Date of Award
Doctor of Philosophy
Harry F. Dahms, Jon Shefner
Anthony J. Nownes, Michelle Brown
A tension has persisted in the United States between the principles of democracy and the capitalist economy. At its core, democracy refers to the ideal that people should govern themselves. Democracy is indeterminate, its future open. But the open-ended principle of democracy collides with the authoritarian nature of corporations that centralize power within bureaucratic institutions designed to rationalize and augment capital accumulation. The purpose of this dissertation is to explain why democratic aspirations to realize a system of ‘rule by the people’ have been confounded by corporate political power. To do so, I delineate how polit ical theorists have envisioned ‘rule by the people’ within the three dominant models of democracy that are prevalent today—liberal, participatory-deliberative, and market democracy. Within each model, people are intended to exercise self-rule by practicing specific modes of political action, which I label as the first, second, and third dimensions of political action. However, theorists have focused on the ways in which human citizens practice politics while paying insufficient attention to the political role of (nonhuman) modern business corporations. This research emphasis is misguided because the political power of citizens has been eclipsed by the political power of corporations. Their power derives from corporations’ dual identity in modern societies—corporations are both political actors and “franchise governments” (Ciepley 2013:140) that are part of the political structure itself. These dual identities feed into each other in a dialectical process that functions to relentlessly augment the political power of corporations. As a result, corporations negate the normative impulse animating each model of democracy and deploy their political power to solidify policies and processes that increase economic inequality.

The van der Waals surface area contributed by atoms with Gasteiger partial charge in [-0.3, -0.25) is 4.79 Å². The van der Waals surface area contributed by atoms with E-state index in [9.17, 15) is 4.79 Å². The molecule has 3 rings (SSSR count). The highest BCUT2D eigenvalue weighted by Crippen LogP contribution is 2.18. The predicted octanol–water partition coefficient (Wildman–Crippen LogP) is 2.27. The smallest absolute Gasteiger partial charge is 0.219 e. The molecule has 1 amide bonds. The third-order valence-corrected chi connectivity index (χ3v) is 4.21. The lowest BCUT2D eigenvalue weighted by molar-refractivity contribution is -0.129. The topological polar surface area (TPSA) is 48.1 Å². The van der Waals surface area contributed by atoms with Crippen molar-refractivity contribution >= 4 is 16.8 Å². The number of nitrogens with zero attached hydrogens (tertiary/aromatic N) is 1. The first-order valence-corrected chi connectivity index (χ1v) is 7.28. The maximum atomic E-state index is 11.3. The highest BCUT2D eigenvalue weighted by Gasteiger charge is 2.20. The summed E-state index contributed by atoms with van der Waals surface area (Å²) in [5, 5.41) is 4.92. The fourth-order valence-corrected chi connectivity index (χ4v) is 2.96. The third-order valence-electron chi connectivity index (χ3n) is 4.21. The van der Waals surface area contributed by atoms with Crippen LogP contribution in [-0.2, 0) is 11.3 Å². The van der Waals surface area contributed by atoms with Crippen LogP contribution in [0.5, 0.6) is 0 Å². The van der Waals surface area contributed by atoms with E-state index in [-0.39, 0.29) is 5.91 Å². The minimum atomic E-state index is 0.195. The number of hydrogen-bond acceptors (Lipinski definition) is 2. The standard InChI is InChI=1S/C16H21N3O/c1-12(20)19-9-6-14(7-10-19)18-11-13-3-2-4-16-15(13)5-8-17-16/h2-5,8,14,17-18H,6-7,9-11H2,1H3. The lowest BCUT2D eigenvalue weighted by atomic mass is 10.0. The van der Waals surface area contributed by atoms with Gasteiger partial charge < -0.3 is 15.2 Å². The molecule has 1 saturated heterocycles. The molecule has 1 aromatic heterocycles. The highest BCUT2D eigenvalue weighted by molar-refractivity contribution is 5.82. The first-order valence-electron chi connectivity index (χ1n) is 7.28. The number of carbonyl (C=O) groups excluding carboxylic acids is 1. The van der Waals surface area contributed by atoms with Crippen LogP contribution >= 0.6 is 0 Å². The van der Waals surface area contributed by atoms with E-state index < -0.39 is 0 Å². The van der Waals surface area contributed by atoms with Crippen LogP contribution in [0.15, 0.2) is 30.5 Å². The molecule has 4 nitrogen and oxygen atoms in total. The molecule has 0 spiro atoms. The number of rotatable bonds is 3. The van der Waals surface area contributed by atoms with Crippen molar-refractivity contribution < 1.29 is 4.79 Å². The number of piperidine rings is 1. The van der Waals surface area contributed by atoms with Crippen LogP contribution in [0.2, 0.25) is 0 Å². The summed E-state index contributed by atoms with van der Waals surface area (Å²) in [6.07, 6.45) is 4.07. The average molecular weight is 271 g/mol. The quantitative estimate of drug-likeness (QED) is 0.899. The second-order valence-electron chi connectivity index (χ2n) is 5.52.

Panageotou, Steven Alfonso, "The Three Dimensions of Political Action in United States Democracy: Corporations as Political Actors and "Franchise Governments". " PhD diss., University of Tennessee, 2017.